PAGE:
Overseas Headlines – December 28, 2016

Dollar edges higher against yen on strong U.S. indicators
The dollar edged up against the yen on Wednesday after upbeat U.S. economic data reinforced beliefs for economic growth under Donald Trump’s Administration and more rate hikes by U.S. Federal Reserve next year. The dollar rose 0.2 percent against the yen to 117.67, adding to its gains of nearly 0.5 percent on Tuesday in the wake of data showing U.S. consumer confidence hit a 15-year peak in December. The dollar rose as high as 118.66 yen on Dec. 15, its highest since February. The Conference Board said its U.S. Consumer Confidence Index rose to 113.7, the highest since August 2001, as expectations for strength in job growth, business conditions and the stock market continued to build following Donald Trump’s election to president.

U.K. House Prices May Barely Rise as Brexit Weighs on Economy
U.K. house prices may only eke out a modest gain next year as economic growth weakens and a pickup in inflation squeezes consumers, according to Halifax. The mortgage lender sees housing demand easing in 2017, partly as tax changes and stricter underwriting standards restrict buy-to-let investment. It also highlighted the market in London, saying adverse affordability means the capital will see a sharper slowdown than elsewhere. Elsewhere, there are “few signs” of significant stresses and imbalances at present, it said. London’s underperformance has also been a theme of 2016, with Brexit and an increase in stamp duty weighing on the market. Luxury home prices in some of the most expensive districts are down more than 10 percent this year, and land values are also dropping. Property website operator Rightmove said this month that the bubble in prime London “continues to deflate,” and it sees prices there declining 5 percent in 2017.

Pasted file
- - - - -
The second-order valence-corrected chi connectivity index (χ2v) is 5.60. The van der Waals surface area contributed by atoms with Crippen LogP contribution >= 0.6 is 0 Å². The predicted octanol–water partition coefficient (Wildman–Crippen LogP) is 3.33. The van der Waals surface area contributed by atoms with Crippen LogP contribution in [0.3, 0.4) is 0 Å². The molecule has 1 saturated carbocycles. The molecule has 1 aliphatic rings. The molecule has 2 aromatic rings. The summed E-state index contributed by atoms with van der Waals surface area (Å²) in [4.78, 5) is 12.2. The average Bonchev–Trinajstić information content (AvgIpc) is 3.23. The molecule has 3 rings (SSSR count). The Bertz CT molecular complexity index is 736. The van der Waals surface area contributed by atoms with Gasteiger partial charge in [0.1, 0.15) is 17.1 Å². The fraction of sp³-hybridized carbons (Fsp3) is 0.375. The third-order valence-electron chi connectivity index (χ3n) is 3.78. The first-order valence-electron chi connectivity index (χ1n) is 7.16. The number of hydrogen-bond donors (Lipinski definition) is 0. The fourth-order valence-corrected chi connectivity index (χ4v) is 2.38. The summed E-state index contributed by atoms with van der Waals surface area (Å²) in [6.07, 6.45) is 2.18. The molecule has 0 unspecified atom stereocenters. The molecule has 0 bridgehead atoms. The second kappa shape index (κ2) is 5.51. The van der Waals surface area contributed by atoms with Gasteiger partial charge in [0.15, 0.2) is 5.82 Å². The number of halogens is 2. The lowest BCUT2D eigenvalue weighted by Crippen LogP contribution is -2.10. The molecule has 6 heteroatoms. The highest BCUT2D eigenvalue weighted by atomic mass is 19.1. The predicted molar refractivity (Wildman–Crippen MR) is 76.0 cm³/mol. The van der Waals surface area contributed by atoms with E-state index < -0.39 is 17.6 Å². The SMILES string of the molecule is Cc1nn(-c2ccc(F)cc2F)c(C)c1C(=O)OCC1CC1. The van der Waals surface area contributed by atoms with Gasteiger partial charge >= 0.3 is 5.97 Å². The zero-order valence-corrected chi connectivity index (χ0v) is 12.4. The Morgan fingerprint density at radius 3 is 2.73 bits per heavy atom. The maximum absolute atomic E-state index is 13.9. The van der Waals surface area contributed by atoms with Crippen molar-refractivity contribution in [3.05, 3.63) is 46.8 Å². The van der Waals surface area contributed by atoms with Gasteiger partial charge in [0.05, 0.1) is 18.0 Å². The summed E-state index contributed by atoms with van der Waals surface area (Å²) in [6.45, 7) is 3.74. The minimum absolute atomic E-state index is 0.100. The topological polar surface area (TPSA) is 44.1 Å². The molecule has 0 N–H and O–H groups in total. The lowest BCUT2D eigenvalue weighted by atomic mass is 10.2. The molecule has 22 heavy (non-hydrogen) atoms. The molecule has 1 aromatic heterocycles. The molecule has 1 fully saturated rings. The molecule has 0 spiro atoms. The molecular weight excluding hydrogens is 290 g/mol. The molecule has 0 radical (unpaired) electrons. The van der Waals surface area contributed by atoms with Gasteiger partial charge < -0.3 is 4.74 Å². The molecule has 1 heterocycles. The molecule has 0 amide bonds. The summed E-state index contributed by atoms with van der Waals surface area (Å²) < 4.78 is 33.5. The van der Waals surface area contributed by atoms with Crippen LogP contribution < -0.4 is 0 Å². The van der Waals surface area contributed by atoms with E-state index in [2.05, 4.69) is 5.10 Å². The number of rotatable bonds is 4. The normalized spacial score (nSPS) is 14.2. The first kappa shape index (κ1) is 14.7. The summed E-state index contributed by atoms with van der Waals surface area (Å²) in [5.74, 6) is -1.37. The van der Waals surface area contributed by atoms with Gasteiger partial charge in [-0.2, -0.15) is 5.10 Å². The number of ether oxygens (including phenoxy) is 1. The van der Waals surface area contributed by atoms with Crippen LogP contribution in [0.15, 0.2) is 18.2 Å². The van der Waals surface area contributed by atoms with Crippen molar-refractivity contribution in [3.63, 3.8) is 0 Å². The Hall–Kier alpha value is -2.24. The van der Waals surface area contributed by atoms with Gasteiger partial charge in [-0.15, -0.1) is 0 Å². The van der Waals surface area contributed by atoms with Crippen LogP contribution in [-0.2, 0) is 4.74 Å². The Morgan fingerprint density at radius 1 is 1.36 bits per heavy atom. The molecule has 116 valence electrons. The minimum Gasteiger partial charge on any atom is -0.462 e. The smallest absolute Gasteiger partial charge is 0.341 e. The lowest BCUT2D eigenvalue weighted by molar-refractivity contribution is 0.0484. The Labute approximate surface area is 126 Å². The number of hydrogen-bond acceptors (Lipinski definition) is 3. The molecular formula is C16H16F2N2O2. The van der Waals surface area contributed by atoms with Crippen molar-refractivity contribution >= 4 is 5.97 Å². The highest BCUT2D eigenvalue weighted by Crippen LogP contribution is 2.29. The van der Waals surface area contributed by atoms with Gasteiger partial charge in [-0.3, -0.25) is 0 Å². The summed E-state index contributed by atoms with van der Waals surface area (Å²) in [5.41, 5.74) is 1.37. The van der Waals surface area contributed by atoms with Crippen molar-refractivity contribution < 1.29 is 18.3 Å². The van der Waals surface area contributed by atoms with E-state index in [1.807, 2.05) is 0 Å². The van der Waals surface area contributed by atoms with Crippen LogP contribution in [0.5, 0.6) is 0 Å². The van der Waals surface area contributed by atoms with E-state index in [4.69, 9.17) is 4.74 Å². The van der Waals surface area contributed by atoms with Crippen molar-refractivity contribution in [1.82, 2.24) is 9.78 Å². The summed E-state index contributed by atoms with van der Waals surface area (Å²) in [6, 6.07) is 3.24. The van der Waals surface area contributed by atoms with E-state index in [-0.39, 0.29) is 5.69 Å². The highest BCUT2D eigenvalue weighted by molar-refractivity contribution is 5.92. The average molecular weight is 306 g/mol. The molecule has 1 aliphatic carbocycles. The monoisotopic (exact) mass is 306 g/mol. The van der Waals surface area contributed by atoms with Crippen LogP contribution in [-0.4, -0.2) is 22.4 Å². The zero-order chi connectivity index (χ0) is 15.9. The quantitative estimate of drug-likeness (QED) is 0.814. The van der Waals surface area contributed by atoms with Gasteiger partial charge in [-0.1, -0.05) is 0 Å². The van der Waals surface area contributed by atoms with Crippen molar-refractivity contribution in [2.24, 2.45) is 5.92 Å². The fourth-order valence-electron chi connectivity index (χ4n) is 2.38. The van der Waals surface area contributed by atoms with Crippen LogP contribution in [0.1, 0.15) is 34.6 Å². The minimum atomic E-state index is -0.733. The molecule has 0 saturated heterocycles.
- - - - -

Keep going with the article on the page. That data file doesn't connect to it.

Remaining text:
Sterling hits two-month low as dollar gains
Expectations U.S. inflation and growth will outstrip the rest of the developed world’s prodded the dollar higher across the board on Wednesday, knocking half a cent off the euro and driving sterling to a two-month low. Further gains for the greenback are one of the big consensus plays for financial investors going into 2017, although there have been signs of more doubt in recent weeks, with analysts beginning to wonder how much further appreciation a Donald Trump White House will tolerate. After a mixed morning in Europe, by 1150 the dollar was up 0.6 percent at $1.0399 per euro and 0.3 percent at 117.78 yen. Sterling also fell as much as half a percent to reach $1.2222, its lowest since Nov. 2, before steadying.


China’s yuan slightly eases, market sentiment remains weak
China’s yuan edged down against the dollar on Wednesday as market sentiment remained weak as the year winds down. The People’s Bank of China set the midpoint rate at 6.9495 per dollar prior to the market opening, weaker than the previous fix of 6.9462. The spot market opened at 6.9500 per dollar and was changing hands at 6.9549 at midday, only 9 pips weaker than the previous late session close and 0.08 percent softer than the midpoint. "The overall market was calm. Some market participants were liquidating their positions at the year-end while some were purchasing some dollars and getting prepared for a new year," said a trader at a Chinese bank in Shanghai.